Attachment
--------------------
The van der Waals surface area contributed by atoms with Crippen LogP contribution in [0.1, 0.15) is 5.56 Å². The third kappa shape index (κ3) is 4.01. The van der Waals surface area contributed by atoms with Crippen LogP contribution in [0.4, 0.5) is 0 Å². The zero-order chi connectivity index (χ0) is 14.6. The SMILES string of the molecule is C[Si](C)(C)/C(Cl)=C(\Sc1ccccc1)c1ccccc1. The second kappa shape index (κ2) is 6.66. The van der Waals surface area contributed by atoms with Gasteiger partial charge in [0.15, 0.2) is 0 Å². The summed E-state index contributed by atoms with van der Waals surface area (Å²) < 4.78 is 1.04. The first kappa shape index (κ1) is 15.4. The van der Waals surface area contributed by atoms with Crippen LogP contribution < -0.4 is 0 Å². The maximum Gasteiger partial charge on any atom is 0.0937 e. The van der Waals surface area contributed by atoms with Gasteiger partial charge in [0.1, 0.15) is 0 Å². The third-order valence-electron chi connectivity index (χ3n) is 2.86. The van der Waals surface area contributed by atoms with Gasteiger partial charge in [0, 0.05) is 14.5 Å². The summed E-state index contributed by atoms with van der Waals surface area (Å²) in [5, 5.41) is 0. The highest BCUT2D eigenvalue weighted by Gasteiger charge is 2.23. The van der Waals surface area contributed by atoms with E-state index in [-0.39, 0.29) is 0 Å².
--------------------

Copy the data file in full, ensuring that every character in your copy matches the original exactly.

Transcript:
The van der Waals surface area contributed by atoms with Crippen LogP contribution in [0.1, 0.15) is 5.56 Å². The third kappa shape index (κ3) is 4.01. The van der Waals surface area contributed by atoms with Crippen LogP contribution in [0.4, 0.5) is 0 Å². The zero-order chi connectivity index (χ0) is 14.6. The SMILES string of the molecule is C[Si](C)(C)/C(Cl)=C(\Sc1ccccc1)c1ccccc1. The second kappa shape index (κ2) is 6.66. The van der Waals surface area contributed by atoms with Gasteiger partial charge in [0.15, 0.2) is 0 Å². The summed E-state index contributed by atoms with van der Waals surface area (Å²) < 4.78 is 1.04. The first kappa shape index (κ1) is 15.4. The van der Waals surface area contributed by atoms with Crippen LogP contribution < -0.4 is 0 Å². The maximum Gasteiger partial charge on any atom is 0.0937 e. The van der Waals surface area contributed by atoms with Gasteiger partial charge in [0.1, 0.15) is 0 Å². The third-order valence-electron chi connectivity index (χ3n) is 2.86. The van der Waals surface area contributed by atoms with Gasteiger partial charge in [0, 0.05) is 14.5 Å². The summed E-state index contributed by atoms with van der Waals surface area (Å²) in [5, 5.41) is 0. The highest BCUT2D eigenvalue weighted by Gasteiger charge is 2.23. The van der Waals surface area contributed by atoms with E-state index in [-0.39, 0.29) is 0 Å².